The US Senate is voting on a revised bailout bill today:

would also raise federal deposit insurance limits to $250,000 from $100,000, as called for by the two presidential nominees only hours earlier.

The move to add a tax legislation — including a set of popular business tax breaks — risked a backlash from House Democrats insisting they be paid for with tax increases elsewhere.

Here are some thoughts on the bailout at Politico

This morning I listened to the president’s commentary on BBC about the failure of Congress to vote for the bill (after he touted the strength of the economy as recently as 2 months ago), this address probably fell on deaf ears and that’s a shame. He’s a lame duck with a 70% disapproval rating. The administration didn’t appear to be aware of the extent of the crisis until the GSE bailout.

Here are some less hyped thoughts on a bailout.


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[Moral Hazard] No Atheists In Foxholes, No Ideologues In Financial Crises

September 22, 2008 | 12:01 am | | Milestones |

A lot has been made of the lack of moral hazard on Wall Street, festering into the current crises.

Michael Lewis, author of a number of great books, including Liars Poker comments in his recent column titled: Bright Side of a Total Financial Market Collapse:

No sooner did Greenspan shuffle off the stage and sell his memoir than the financial system he helped shape fell apart.

He’s left not only a mess but a void. No matter how well- educated we become in our financial affairs, we still need public officials to look up to, unthinkingly.

Slate’s new The Big Money is an excellent resource for financial news commentary. Martha White’s article: What Is a Moral Hazard? The economic reasoning behind bailout or no bailout is a good read.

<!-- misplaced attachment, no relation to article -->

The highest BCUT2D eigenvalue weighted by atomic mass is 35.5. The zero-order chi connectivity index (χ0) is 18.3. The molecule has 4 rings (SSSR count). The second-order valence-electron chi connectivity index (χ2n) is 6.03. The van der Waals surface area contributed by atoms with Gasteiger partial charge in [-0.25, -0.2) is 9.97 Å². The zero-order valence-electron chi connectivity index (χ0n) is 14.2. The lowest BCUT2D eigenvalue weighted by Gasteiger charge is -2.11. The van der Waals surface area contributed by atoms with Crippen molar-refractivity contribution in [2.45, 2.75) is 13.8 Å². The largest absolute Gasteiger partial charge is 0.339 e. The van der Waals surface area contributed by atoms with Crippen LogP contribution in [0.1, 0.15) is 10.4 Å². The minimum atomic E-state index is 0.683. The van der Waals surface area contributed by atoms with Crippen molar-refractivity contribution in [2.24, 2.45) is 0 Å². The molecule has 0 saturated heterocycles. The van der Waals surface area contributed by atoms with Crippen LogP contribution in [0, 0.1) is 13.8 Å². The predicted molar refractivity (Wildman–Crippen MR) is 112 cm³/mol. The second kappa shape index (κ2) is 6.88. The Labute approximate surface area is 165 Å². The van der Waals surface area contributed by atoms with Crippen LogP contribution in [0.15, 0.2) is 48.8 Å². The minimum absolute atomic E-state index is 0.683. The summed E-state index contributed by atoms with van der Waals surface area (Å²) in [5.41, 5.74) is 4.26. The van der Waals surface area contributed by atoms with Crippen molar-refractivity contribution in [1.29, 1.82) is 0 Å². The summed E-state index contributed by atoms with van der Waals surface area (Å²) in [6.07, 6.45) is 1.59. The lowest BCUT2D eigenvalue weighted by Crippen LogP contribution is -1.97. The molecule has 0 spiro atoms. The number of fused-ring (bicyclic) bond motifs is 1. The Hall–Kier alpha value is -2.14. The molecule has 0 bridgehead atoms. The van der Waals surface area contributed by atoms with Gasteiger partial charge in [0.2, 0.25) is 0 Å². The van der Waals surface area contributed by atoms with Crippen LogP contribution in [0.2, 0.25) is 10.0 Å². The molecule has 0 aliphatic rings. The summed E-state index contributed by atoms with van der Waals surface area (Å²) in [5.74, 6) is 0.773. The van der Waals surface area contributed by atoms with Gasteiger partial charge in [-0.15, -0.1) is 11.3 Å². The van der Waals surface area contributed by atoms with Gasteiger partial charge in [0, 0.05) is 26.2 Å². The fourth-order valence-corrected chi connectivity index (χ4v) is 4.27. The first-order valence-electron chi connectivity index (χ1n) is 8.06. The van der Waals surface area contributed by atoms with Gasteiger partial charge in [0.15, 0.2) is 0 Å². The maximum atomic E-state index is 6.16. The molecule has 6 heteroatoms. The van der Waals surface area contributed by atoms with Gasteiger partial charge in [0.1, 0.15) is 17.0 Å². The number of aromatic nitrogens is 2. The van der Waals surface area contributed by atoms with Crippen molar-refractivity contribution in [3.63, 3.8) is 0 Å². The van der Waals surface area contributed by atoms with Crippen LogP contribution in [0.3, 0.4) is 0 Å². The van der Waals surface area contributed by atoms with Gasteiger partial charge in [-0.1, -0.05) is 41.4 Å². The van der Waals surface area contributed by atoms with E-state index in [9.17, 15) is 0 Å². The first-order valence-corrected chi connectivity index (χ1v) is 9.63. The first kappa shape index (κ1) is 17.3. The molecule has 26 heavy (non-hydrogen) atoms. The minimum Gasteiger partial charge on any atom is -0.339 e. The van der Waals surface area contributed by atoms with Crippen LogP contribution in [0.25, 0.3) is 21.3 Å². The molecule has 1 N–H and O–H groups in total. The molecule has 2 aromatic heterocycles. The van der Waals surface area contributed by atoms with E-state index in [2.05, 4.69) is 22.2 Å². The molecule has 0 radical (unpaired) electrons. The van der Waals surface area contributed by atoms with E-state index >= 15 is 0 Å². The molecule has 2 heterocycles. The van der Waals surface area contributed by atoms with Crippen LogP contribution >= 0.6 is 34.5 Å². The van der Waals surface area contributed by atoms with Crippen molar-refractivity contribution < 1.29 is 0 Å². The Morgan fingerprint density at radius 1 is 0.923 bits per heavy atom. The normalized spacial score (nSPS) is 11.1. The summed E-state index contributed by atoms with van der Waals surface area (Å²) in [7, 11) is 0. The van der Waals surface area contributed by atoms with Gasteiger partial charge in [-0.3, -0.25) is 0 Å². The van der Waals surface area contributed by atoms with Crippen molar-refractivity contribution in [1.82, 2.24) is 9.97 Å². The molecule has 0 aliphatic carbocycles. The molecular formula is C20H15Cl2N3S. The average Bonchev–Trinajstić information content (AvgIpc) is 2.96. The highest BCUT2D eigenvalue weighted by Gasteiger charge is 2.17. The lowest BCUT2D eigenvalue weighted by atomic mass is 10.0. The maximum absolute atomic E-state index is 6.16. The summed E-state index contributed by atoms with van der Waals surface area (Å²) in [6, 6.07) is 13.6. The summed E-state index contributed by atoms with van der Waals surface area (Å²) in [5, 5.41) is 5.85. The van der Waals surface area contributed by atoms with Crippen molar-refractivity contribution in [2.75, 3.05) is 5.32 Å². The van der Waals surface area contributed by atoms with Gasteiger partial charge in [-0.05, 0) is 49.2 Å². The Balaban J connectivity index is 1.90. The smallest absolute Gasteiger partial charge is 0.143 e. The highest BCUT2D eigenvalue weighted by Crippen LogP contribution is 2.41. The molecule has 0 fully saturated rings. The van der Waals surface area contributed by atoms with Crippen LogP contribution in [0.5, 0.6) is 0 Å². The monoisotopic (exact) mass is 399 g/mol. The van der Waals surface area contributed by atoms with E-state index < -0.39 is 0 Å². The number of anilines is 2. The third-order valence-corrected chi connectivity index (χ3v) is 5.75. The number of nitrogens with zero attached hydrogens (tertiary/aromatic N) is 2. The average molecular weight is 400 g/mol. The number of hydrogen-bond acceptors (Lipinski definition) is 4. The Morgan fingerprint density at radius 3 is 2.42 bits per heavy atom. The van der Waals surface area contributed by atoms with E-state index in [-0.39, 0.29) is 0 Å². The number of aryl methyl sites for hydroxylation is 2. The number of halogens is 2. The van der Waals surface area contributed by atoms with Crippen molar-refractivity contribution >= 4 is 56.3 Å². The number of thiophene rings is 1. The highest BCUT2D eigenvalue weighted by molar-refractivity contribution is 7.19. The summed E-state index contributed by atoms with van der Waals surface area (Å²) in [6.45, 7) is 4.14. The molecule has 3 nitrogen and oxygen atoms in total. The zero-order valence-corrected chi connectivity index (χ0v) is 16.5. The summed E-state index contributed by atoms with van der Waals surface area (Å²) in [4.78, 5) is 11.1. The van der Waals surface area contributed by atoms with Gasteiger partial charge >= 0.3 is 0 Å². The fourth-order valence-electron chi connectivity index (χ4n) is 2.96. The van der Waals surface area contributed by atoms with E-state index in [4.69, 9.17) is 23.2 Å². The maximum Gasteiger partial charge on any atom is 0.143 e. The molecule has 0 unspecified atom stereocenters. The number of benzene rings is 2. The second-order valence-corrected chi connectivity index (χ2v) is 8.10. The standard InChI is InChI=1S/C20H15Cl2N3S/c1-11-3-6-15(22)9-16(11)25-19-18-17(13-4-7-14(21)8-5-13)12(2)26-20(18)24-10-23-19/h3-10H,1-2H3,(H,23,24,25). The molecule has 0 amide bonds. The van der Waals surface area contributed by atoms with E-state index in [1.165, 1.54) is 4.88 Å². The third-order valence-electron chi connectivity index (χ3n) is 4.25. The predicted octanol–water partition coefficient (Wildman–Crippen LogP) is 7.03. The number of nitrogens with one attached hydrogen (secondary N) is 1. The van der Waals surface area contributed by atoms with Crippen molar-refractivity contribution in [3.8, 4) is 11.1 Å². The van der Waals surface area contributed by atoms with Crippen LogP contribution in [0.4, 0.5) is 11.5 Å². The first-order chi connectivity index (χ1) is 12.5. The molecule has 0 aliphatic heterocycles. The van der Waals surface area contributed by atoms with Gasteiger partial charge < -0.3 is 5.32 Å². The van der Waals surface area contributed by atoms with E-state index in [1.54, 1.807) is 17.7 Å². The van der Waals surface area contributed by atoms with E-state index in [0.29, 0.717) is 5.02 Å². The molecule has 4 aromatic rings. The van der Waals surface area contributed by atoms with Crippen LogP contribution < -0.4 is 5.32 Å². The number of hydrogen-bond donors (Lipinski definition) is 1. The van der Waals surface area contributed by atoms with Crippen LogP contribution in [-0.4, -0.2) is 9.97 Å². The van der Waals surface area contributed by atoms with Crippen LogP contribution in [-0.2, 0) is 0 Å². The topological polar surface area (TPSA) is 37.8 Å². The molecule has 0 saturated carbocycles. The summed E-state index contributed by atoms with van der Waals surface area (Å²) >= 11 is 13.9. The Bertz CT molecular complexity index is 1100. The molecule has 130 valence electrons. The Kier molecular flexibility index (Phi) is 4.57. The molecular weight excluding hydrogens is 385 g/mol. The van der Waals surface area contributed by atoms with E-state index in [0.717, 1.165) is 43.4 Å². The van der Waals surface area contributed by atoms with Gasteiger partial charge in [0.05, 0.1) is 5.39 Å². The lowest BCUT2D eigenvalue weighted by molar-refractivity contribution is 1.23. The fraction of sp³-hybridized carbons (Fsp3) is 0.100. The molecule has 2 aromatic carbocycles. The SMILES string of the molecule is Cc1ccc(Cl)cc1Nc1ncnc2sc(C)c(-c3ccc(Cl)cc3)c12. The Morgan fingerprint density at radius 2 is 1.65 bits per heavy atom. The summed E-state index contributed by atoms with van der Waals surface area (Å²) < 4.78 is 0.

While bailout seems to be the financial term du jour, right behind it is the more ambiguous “moral hazard.” Treasury Secretary Henry Paulson cited moral hazard as the reason not to swoop in to save Lehman Bros. and Merrill Lynch. Puzzling to many, though, was that while moral hazard was discussed in conjunction with the rescues of Bear Stearns, AIG, Fannie Mae, and Freddie Mac, it wasn’t a deal breaker in any of those cases.

…moral hazard is the idea that insurance in any form makes people riskier.

When I was 15 years old back in the Bicentennial summer of 1976, I rode my bicycle 4,400 miles zig zagging across the US with a group formerly called Bikecentennial. Of 4,000 people who participated, 3 people actually died riding that summer, and within our own group of a dozen riders, those who did wear helmets experienced wrecks and those who didn’t wear helmets (like me), were fine.

I often wondered if wearing a helmet made the riders more prone to take risks. I don’t think so – they represented a cross section of temperaments in our group. In fact, I bought a helmet when I got home and have worn one ever since – and no wrecks.

Perhaps it is more as an argument of convenience. Throw it in if it helps make the case?

The absence of moral hazard of the current situation was created by the GSE structure to begin with. Investors assumed the US would bail out ‘Mac & ‘Mae if they ever ran into trouble because they were “government sponsored”. I can only imagine what would happen to the financial system if the former GSEs were allowed to fail. “Faith and credit of the US” would have meant nothing forever, or at least as long as the current Yankee Stadium is old.

And the system seems to be unraveling quickly judging by more actions this weekend.

Paulson and Bernanke have been making moves faster than Congress or the President can seemingly comprehend. Expect Congress to start fighting the changes once they get it.

There are no atheists in foxholes and no ideologues in financial crises,” Mr. Bernanke told colleagues last week, according to one meeting participant.

A bit unnerving but the Bush administration has been disconnected from the crisis until a few days ago, when it began to back Paulson’s actions. In fact, that was a requirement of Hank’s acceptance of the position to begin with, unlike his predecessors in the current administration.